Multiple Iterators; Update outside object: In this example, several things are going on. First, I am using the external object "t" as an accumulator beginning with an initial value of "10". I have two iterators "1..3=>x;" and "11..15=>y;". The "y" iterator is longer by 2 elements. I pass these iterators into the block as "i" and "j" with ":for(x y[.i.j])". Notice, since I used strand notation, I didn't have to explicitly sequence-ize them with enclosure as I did in the previous examples. I now have a namespace which I pass to the block. Stepping inside the block I create another namespace for its use with "t@[.t]{". This delivers a reference to the external "t" to be used internally also as "t". Since it is a reference, I can change its value by the expression "i*j+t=>t;" and have that change be effected externally as well. "'i='i'; j='j'; t='(t*)'; '$;" displays the values and result as I loop. The last instruction, "t*" dereferences "t". Since it is not followed by a semicolon and is the last instruction before restarting the loop, the value of "t" is collected in the result sequence with each pass through the loop. "$V; r $; $v;" displays the resulting sequence in verbose mode so you can see it is a sequence of single element numerics. With "$V; r< $; $v;", since the sequence is homogeneous, the disclosure "r<" delivers a numeric vector which I may use for subsequent vector processing. Notice how when I exhaust the "x/i" iterator, it is taken as nil.

Double :for loop: On the surface, there is nothing particularly radical in this example.The :for iterator "i" is passed to the block as an argument iterating through its elements. That block has a :for iterator "j" which it passes to that block in the same way. The second block is now within the first block. Neither of the blocks can change the iterators to any effect. They are copies. The new line (return) character is created and saved in a variable with (13#asc=>nl;). By including this in the sequence and then using the convert to string operator ( %* ) on the sequence, we have a string result for each pass through the second loop. This is where things are a little radical. The inner loop result is a sequence of two elements, each containing one line of output. The outer loop result is a sequence of three elements each containing the result from a pass through the inner loop (which is a sequence of two elements). Glee displays it cleanly. But if you viewed the result in verbose mode you would see its sequence underpinnings. Of course we could use the %* operator on the overall result sequence and have our result as a character string with embedded linefeeds.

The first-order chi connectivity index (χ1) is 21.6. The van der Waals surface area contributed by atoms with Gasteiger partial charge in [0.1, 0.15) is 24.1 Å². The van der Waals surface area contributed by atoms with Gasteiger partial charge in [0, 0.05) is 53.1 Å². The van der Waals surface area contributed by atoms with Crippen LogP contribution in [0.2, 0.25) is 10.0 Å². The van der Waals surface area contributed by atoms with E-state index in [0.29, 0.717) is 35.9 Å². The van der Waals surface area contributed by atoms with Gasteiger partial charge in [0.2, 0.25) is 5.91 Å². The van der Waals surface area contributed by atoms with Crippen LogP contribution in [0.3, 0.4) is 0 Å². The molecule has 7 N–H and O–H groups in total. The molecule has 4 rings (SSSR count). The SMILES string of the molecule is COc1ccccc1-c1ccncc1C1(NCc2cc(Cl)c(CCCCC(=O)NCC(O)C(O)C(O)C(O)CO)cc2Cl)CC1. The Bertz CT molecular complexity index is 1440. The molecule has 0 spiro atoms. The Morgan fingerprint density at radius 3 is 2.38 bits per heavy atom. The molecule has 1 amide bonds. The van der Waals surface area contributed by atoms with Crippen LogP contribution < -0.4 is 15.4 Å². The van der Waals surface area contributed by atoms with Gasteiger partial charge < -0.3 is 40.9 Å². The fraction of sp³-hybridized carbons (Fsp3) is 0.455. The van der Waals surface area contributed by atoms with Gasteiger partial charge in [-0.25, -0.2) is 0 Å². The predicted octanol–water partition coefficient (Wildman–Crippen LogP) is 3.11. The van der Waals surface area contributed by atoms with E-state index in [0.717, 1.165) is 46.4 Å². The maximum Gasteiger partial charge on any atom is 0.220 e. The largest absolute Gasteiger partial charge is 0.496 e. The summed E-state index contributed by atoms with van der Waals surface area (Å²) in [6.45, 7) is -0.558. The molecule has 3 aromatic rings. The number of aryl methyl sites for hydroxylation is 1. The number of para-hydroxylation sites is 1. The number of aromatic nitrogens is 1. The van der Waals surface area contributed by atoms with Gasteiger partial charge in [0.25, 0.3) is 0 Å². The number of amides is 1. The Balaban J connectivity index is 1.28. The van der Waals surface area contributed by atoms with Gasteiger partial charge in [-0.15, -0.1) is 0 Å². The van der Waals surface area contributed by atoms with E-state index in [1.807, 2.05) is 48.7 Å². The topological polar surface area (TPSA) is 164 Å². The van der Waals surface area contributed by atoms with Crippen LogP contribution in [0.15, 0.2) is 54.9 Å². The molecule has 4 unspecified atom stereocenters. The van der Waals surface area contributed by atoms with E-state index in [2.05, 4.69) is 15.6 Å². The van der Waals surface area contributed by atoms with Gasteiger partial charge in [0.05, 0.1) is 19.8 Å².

Mulitple iterators: A :for loop can have multiple iterators. In this example, we have a sequence of customer names and a sequence of account numbers. We loop through both at the same time to produce a little report. The result of this is a sequence with three elements containing strings for each line of the report. The " ,,\" does the expose with lf separators.

:continue and :break: This example is a little pressure guage monitor with a safety shutoff. It demonstrates the :continue and :break control tokens. These are typically used within looping structures to control processing. Here we have pressure building from 1 to 8. 1 and 2 are too low and the :if block that fires to report this. 3 is just right and no :if blocks fire. 4 is too high and a warning is issued. 5 requires shut down and we exit when encountering the :break control token. The :if blocks that annunciate status and encounters the :continue control token causing the loop to immediately recycle from the beginning. Note that the final return value is 5. That is the iteration we were on when we saw the :break and exited the :for control structure. Our results were followed by semicolons so no sequence of results was collected. To have results collected, all blocks must return results (i.e. must not end in a semicolon). For fun, you might comment-out the shut down block (e.g. $$ :if (gauge=5){gauge " ! shut down"$; :break;};) to show it is protecting the system.